The stress of conflict has ramifications we’re only just beginning to understand: We can apparently “catch” someone else’s stress physiologically. Acute stress can desensitize us to another’s pain. And stress from the presence of a stranger may reduce the ability to empathize. But 15 minutes of shared experience might just help.
Many years ago, I chaperoned a group of college leaders on an alternative spring break to work in a Washington, D.C. soup kitchen. A few of the students bickered constantly during the trip. A few more had monumental verbal contretemps at one point. But there was one time no one bickered or argued: When they were working the line in the soup kitchen.
I found myself musing about those students a decade later, as I built a 40-foot long, 3-foot high, 3-foot deep dry stone retaining wall on our property. “Dry” means without mortar, using only the structural integrity of the wall to keep it standing. It took about four ton of those rounded granite stones we’re “blessed” with in New England, most of which I collected off our forest floor where they’d been scattered eons ago by retreating glaciers.
I had a lot of time to think over the weeks it took to collect those stones and build the wall. There was one fantasy I found myself returning to repeatedly:
I wondered what would happen if I could put my mediation clients to work with me, moving stone, choosing stone, laying stone, as we talked. Would it influence the way their conflict played out? Would it shape the way the mediation unfolded? Would it change the way they engaged each other? I’ve always believed that it would.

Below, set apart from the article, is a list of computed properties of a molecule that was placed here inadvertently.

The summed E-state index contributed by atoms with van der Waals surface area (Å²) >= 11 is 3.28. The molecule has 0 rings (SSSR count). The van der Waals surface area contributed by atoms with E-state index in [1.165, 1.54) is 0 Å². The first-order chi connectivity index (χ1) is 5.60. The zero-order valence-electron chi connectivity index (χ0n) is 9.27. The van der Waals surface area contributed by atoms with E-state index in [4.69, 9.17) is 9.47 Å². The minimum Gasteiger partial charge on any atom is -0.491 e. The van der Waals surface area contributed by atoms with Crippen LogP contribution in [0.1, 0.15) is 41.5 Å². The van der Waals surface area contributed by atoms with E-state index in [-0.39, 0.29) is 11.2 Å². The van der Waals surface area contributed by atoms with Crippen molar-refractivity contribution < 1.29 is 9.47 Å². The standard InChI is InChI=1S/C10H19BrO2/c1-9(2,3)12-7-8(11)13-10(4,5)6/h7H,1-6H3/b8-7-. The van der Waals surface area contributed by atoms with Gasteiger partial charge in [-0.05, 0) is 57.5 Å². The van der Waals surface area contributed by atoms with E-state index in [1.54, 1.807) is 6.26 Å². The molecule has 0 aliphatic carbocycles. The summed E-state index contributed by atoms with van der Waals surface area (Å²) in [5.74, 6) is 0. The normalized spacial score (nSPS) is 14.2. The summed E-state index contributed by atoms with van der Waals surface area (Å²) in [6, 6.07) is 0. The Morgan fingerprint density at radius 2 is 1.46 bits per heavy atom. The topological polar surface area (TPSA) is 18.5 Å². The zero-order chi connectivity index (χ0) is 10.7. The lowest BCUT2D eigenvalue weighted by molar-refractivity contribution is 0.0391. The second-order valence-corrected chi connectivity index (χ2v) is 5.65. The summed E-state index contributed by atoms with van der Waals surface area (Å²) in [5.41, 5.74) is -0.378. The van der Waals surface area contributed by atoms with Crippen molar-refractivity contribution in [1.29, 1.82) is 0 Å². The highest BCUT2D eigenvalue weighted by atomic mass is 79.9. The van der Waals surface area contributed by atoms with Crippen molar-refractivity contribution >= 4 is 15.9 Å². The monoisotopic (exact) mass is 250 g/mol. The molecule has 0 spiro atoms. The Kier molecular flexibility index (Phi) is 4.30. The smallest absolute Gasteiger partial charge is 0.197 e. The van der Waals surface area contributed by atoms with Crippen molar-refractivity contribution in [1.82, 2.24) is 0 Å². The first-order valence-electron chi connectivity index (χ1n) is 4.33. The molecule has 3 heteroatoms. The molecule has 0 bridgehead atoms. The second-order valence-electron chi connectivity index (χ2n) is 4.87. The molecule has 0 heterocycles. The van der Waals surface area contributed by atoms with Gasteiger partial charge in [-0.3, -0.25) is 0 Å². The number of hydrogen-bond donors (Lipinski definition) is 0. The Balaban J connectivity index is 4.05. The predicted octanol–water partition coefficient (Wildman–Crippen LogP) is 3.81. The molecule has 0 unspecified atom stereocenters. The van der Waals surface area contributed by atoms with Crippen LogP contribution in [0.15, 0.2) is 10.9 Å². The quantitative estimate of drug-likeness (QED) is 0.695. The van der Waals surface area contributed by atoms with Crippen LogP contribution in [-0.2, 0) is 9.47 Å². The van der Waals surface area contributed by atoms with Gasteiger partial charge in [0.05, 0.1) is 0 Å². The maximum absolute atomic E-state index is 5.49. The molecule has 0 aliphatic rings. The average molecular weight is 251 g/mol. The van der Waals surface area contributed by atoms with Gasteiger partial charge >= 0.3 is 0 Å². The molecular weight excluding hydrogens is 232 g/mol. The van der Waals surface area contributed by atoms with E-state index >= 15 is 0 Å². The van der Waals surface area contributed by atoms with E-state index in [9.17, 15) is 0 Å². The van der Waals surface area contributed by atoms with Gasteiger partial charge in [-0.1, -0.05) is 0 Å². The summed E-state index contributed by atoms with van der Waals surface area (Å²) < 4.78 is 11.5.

These questions go to more than soothing an aching back. If acute psychosocial stress — not dissimilar from the stress of some conflict — can impair our ability to empathize with the other person, resolving the conflict becomes that much more difficult. If we can “catch” another’s stress and carry it in our own bodies, how do we prevent this kind of emotional contagion from further deteriorating the conflict situation?
How, in other words, do we increase empathy during conflict and battle the stress that eats away at it? A 2015 study offers some tantalizing evidence that my stone wall building and mediation notion might be worth more than mere fantasy.
Researchers from McGill University, Haverford College, Stanford University, and University of North Texas found that the stress of a forced social interaction between strangers diminishes the capacity to empathize with the other when pain was inflicted on them. But 15 minutes of playing the game Rock Band® reversed that, restoring their empathy.
Noted one of the researchers,
It turns out that even a shared experience (emphasis mine) that is as superficial as playing a video game together can move people from the “stranger zone” to the “friend zone” and generate meaningful levels of empathy. This research demonstrates that basic strategies to reduce social stress could start to move us from an empathy deficit to a surplus.
…These findings raise many fascinating questions because we know failures in empathy are central to various psychological disorders and even social conflicts at both the personal and societal level.
So this study leaves us with intriguing questions: When we’re helping others resolve conflict, how can we tap the power of shared experience to achieve better results? Can we create shared experiences that can increase empathy without exacerbating the tension? And when we’re in the midst of our own conflicts, does our pulling away from the other person cause us to miss out on the promise of shared experiences?
Carrie Menkel-Meadow believes that most people can learn how to be good mediators and she shares the two most important skills that she teaches.By Carrie J. Menkel-Meadow